Tennessee Fall Baseball Notes And Observations

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Tennessee Baseball Zane Denton

The Tennessee baseball team warming up in the fall. Photo by RTI/Ric Butler.

Tennessee baseball is nearly four weeks into its six week fall practice period. I’ve had the chance to watch six Tennessee intrasquad scrimmages to this point in the fall. I didn’t watch Tennessee’s scrimmage against Wake Forest as I was traveling back from Baton Rouge so I’ve only had the chance to watch the Vols face off against one another.

Still, there’s an abundance of new players I’ve been able to watch on this Tennessee team a handful of times this fall.

Here’s my notes and observations on Tennessee baseball as the Vols reach the final stretch of fall ball.

Let’s start in the field where there’s a myriad of questions. Tennessee lost all eight of its starters in the field from last season’s 50-win team.

While the Vols lost all eight position starters from last season’s team there are a handful of impact position players back and that starts with Jared Dickey.

The utility man Dickey is poised to be Tennessee’s starting catcher after Evan Russell’s graduation and Austin Peay transfer Jack Alexander spurning his commitment to Tennessee for a MLB undrafted free agent deal.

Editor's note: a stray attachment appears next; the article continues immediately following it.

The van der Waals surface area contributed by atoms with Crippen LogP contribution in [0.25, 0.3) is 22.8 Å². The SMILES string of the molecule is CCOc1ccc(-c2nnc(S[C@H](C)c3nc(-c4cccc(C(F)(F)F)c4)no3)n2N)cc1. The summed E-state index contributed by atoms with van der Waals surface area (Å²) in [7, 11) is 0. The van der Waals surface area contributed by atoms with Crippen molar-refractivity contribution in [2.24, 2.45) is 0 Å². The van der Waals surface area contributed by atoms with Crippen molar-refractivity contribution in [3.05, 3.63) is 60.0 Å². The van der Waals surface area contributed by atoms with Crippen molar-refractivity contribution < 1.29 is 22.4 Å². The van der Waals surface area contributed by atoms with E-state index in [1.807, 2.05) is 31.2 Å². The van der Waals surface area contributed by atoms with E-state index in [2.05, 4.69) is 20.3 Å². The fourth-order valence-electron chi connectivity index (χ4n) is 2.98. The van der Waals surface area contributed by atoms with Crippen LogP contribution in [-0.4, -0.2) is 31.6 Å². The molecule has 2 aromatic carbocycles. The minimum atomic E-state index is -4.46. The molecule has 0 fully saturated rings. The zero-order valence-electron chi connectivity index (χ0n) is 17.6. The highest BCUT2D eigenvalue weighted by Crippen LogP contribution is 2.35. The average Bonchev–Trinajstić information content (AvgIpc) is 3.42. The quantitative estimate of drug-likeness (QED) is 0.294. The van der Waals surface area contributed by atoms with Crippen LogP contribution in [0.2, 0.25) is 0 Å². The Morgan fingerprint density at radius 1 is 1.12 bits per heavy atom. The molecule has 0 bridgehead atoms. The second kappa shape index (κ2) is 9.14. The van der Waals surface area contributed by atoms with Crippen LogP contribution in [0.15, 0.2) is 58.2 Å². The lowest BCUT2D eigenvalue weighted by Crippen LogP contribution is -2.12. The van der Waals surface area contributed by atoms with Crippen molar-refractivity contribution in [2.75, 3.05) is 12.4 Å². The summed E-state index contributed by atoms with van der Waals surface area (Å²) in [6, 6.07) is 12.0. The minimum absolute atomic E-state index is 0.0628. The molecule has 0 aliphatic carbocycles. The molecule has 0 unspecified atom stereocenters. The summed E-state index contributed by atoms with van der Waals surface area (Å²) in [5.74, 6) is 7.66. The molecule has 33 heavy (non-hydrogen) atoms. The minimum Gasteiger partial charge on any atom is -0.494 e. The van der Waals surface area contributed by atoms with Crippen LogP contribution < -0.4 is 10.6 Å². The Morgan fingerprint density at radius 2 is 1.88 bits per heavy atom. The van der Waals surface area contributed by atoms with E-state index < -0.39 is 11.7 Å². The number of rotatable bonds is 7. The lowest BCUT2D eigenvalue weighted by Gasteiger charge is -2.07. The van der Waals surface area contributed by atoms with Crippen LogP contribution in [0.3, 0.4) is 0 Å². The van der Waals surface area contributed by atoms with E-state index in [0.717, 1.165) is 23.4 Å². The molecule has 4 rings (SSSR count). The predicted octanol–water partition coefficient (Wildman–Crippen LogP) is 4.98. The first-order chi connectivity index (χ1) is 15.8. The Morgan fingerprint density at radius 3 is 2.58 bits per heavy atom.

Dickey has not been a lifelong catcher and more of a utility man after losing 75 pounds after arriving at Tennessee. However, Dickey’s move to catcher isn’t as radical as Russell’s last season. While Russell made the move to catcher, Dickey did as well.

While the redshirt junior missed time last season with a foot injury, he spent plenty of time at catcher last fall and even got some game action.

Dickey’s not perfect behind the plate but should be a step up from last season. Injuries continue to plague Dickey as he’ll miss the remainder of the fall after undergoing a right hand surgery. The injury isn’t very serious and Dickey’s even gotten some work in during practice catching ball with a cast on his right hand.

Behind Dickey is Charlie Taylor and Ryan Miller. Taylor was Russell’s back up last season while Miller was a redshirting freshman. Taylor’s still not lighting the world on fire with his bat but has been competent with the bat this fall.

Transfer infielders Zane Denton and Maui Ahuna have had up-and-down falls. Denton has been slightly underwhelming at the plate though he has showcased strong power— hitting multiple homers including in the first at-bat I watched him.

Ahuna’s bat has been inconsistent but his glove has not. The highly touted shortstop looks as impressive in the middle infield as anyone I’ve seen since I’ve been covering Tennessee. I have no concern about his inconsistency at the plate due to his success at Kansas.

Redshirt freshman infielder Austen Jaslove has been as impressive as nearly anyone at the plate this fall. The CAK standout has been torching the ball, hitting three extra base hits while posting as strong an average as anyone else.

Jaslove hasn’t been the most impressive bat because of Blake Burke. The sophomore first baseman is raking and looks as impressive as he did as a freshman. Burke hit home runs in back-to-back at-bats earlier this week including a line drive homer that was still rising when it cleared the video board in right field.